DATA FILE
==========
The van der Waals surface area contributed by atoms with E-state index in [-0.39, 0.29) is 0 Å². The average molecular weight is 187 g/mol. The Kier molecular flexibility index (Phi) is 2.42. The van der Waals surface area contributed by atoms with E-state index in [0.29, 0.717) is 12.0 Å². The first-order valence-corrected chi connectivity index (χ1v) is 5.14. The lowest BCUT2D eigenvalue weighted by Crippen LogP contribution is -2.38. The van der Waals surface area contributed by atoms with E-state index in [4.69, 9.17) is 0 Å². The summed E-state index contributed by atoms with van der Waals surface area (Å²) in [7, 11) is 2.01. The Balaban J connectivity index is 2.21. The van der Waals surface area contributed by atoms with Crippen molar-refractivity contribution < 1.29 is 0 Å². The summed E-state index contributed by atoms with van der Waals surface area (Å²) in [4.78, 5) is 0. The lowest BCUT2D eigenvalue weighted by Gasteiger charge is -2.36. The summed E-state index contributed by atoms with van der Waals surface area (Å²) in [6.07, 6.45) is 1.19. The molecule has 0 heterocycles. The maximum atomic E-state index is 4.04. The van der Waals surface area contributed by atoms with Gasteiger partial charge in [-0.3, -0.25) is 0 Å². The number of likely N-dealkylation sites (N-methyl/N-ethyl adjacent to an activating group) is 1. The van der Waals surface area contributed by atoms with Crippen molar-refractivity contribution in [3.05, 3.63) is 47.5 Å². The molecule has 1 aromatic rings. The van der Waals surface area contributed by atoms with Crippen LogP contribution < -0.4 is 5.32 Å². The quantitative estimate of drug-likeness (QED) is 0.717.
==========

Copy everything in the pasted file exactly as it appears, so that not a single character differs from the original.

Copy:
The van der Waals surface area contributed by atoms with E-state index in [-0.39, 0.29) is 0 Å². The average molecular weight is 187 g/mol. The Kier molecular flexibility index (Phi) is 2.42. The van der Waals surface area contributed by atoms with E-state index in [0.29, 0.717) is 12.0 Å². The first-order valence-corrected chi connectivity index (χ1v) is 5.14. The lowest BCUT2D eigenvalue weighted by Crippen LogP contribution is -2.38. The van der Waals surface area contributed by atoms with E-state index in [4.69, 9.17) is 0 Å². The summed E-state index contributed by atoms with van der Waals surface area (Å²) in [7, 11) is 2.01. The Balaban J connectivity index is 2.21. The van der Waals surface area contributed by atoms with Crippen molar-refractivity contribution < 1.29 is 0 Å². The summed E-state index contributed by atoms with van der Waals surface area (Å²) in [4.78, 5) is 0. The lowest BCUT2D eigenvalue weighted by Gasteiger charge is -2.36. The summed E-state index contributed by atoms with van der Waals surface area (Å²) in [6.07, 6.45) is 1.19. The molecule has 0 heterocycles. The maximum atomic E-state index is 4.04. The van der Waals surface area contributed by atoms with Gasteiger partial charge in [-0.3, -0.25) is 0 Å². The number of likely N-dealkylation sites (N-methyl/N-ethyl adjacent to an activating group) is 1. The van der Waals surface area contributed by atoms with Crippen molar-refractivity contribution in [3.05, 3.63) is 47.5 Å². The molecule has 1 aromatic rings. The van der Waals surface area contributed by atoms with Crippen LogP contribution < -0.4 is 5.32 Å². The quantitative estimate of drug-likeness (QED) is 0.717.